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New York Mets pitcher Noah Syndergaard needs more rest for injured finger

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ATLANTA — Mets right-hander Noah Syndergaard has been prescribed more rest after getting a second opinion on a strained ligament in his index finger.

Manager Mickey Callaway said Syndergaard’s right finger is “tender to the touch.” Syndergaard, on the disabled list retroactive to May 26, was examined Tuesday in New York. There is no immediate timetable for his return.

Callaway added that Syndergaard likely will need a rehab start. The Mets had hoped he could get back this week, but Syndergaard will miss his third straight turn in the rotation.

Seth Lugo again will take his place when New York begins a four-game series Thursday at Arizona.

Syndergaard is 4-1 with a 3.06 ERA and 76 strikeouts in 64⅔ innings as one of the Mets’ aces, along with Jacob deGrom.

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Chris Sale dominates Mariners, shows he’s among best pitchers

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BOSTON — They used to say “Don’t pitch a lefty in Fenway Park.” The Green Monster is so close and gives up so many cheap home runs to right-handed batters and so many cheap doubles off the wall that it will eventually get in your head if you’re a southpaw. Whitey Ford was one of the best lefties of all time and Casey Stengel basically refused to pitch him there; Ford started 43 times against the Red Sox in his career, but just 12 times at Fenway.

The way Chris Sale pitched on Sunday, you could have put him on a Little League field in Colorado and the Mariners might not have scored off him. Sale shut down the Mariners in a 5-0 victory with 13 strikeouts over seven brisk innings, throwing 71 of 93 pitches for strikes, and fanning Mike Zunino with a 100.5 mph fastball on his final pitch — the fastest pitch of his career. I’m not sure how the Mariners got four hits off him.

Sale is serving notice that you shouldn’t forget about him in what could be an epic American League Cy Young race — John Smoltz said a few days ago it could be the best one ever. Justin Verlander may be the leader at the moment with his 1.60 ERA, but Corey Kluber and Luis Severino actually rank 1-2 in WAR with Sale fourth entering the day behind Verlander. Throw in Trevor Bauer, Blake Snell and Gerrit Cole and you have seven starters with ERAs under 2.60 and dominant peripheral stats to match.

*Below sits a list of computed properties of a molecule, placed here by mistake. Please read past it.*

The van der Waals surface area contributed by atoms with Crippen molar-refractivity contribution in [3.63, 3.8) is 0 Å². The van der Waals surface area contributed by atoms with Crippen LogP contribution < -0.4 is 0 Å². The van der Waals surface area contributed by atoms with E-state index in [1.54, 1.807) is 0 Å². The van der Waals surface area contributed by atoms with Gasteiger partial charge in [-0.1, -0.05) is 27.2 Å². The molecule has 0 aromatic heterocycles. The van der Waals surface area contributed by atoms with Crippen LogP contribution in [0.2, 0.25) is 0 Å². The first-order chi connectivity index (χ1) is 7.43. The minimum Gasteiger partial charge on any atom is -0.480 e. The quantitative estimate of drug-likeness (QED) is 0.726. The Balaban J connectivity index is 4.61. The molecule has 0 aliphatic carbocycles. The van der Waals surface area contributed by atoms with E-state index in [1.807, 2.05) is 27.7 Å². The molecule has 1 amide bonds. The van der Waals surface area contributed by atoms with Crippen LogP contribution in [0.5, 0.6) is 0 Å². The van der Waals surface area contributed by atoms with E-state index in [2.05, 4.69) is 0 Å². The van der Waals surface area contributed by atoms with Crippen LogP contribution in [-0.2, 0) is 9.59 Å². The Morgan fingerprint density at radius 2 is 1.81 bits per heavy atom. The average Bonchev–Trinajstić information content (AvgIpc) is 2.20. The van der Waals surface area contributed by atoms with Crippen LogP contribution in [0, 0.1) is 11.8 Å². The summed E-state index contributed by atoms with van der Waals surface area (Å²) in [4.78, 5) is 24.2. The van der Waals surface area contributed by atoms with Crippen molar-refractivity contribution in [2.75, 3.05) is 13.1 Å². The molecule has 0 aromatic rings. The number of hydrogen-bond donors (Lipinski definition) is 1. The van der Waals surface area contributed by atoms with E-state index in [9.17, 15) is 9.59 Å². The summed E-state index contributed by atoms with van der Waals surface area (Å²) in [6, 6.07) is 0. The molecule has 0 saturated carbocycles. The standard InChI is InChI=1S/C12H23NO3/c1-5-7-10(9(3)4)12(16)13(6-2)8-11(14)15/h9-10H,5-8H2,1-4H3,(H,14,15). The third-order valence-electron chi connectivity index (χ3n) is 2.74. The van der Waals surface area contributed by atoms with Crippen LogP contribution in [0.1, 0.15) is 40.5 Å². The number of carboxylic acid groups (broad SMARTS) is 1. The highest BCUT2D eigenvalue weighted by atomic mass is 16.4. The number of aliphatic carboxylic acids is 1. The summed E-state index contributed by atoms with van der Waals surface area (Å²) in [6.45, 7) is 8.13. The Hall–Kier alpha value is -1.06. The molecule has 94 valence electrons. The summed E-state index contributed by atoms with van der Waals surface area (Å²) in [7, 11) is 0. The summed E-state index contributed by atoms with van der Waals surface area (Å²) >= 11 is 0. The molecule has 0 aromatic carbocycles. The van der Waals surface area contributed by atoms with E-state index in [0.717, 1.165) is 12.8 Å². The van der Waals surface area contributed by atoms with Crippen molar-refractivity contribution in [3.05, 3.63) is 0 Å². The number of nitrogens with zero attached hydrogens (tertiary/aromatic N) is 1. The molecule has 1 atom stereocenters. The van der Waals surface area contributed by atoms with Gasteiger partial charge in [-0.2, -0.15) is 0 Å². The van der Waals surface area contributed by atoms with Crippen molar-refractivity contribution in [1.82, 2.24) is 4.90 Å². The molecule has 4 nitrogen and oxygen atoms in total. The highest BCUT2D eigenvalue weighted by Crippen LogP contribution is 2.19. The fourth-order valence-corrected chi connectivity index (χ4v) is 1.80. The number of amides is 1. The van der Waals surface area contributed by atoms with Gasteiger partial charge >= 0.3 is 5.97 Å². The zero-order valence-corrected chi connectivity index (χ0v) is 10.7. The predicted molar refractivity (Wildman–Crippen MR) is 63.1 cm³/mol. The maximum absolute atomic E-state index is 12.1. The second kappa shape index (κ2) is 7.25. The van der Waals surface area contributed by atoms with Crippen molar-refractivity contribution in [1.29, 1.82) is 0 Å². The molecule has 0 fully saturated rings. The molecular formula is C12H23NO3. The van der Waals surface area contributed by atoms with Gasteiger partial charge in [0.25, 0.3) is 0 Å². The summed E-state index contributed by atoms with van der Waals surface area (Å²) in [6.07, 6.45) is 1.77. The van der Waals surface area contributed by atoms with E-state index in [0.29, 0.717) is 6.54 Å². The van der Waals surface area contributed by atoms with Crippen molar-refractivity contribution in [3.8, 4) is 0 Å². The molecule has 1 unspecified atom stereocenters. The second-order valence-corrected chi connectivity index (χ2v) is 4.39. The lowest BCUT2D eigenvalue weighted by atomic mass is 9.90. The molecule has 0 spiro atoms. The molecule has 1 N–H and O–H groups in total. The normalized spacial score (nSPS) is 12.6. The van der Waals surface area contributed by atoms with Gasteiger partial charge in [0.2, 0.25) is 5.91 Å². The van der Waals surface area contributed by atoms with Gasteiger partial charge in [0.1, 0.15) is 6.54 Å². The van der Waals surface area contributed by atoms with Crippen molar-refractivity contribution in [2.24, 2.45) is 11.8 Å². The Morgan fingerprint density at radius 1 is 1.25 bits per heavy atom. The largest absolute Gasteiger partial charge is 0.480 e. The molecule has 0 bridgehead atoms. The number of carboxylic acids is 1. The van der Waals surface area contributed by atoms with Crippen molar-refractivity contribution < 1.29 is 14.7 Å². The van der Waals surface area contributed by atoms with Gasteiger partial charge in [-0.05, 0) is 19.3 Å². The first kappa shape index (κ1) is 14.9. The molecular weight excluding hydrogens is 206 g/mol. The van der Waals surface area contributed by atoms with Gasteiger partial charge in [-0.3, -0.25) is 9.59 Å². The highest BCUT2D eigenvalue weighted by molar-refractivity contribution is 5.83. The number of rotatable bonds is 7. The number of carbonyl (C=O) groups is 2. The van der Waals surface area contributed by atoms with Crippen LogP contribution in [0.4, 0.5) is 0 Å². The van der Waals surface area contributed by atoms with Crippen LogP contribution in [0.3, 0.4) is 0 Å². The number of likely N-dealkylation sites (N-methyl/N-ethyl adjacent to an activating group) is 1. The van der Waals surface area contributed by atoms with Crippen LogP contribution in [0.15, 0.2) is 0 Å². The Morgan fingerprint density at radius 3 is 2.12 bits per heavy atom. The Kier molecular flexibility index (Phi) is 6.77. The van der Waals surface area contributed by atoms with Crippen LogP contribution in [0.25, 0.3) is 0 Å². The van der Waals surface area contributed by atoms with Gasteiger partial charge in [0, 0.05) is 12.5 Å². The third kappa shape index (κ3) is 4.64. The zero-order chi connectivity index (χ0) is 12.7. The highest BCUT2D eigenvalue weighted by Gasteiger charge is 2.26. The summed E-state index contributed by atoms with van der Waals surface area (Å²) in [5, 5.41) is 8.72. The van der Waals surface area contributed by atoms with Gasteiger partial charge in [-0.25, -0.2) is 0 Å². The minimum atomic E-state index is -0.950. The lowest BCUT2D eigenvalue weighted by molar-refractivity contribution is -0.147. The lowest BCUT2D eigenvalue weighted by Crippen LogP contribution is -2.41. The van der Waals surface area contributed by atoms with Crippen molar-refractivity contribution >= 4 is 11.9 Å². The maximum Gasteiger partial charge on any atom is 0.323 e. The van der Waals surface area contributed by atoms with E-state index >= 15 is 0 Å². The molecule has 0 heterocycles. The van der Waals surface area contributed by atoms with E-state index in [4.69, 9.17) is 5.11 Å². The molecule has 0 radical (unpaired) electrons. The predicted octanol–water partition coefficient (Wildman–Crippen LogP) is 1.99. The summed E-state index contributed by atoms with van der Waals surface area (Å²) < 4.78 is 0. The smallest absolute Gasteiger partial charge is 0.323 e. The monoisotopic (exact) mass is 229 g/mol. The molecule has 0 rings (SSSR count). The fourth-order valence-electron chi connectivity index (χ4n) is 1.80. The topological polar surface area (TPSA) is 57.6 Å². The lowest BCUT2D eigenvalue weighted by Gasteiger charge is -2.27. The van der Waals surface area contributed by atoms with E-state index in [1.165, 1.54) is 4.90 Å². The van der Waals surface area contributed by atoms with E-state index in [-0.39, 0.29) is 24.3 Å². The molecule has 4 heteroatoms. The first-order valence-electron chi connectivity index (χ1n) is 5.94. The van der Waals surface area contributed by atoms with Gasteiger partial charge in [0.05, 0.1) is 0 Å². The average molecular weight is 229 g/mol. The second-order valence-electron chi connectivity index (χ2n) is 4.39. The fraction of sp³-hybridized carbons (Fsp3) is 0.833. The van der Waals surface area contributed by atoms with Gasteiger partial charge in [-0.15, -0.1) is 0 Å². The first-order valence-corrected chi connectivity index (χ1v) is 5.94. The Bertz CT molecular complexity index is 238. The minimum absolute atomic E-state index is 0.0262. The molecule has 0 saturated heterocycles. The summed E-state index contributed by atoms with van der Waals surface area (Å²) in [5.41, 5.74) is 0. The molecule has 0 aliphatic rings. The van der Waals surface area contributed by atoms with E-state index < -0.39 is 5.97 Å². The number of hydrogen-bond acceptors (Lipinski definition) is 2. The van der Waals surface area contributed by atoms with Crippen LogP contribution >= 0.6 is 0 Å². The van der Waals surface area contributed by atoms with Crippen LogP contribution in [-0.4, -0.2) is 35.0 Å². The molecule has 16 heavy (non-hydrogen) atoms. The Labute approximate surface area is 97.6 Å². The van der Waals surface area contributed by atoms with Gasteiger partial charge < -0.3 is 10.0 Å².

“He was amazing,” manager Alex Cora said of Sale after the game. “Velocity-wise, location-wise, the tempo. It was a big game, you win the series, you move on. From the get-go, from the first at-bat against Dee [Gordon], you could tell. He looks fresh, he’s throwing the ball well, we’re very pleased with where he’s at right now.”

Over his past four starts, Sale has allowed four runs in 28 innings with 43 strikeouts and just 15 hits allowed, a meager .155 average. For the season, he’s 7-4 with a 2.56 ERA and ranks first in the AL in strikeouts, third behind Verlander and Cole in batting average allowed and second to Kluber in innings. His average fastball velocity has ramped up from 92.5 mph in April to 95.6 in May to 97.0 in June.

That final pitch? “Got two strikes in the inning, the crowd’s into it, just rear back and let it eat,” Sale said.

Hovering over all of this is what happened down the stretch last season. Sale entered August as the Cy Young front-runner with a 13-4 record and 2.37 ERA. Thanks to a couple of seven-run outings against the Indians, however, plus two other games in which he allowed a combined seven home runs, his ERA over the final two months was 4.09.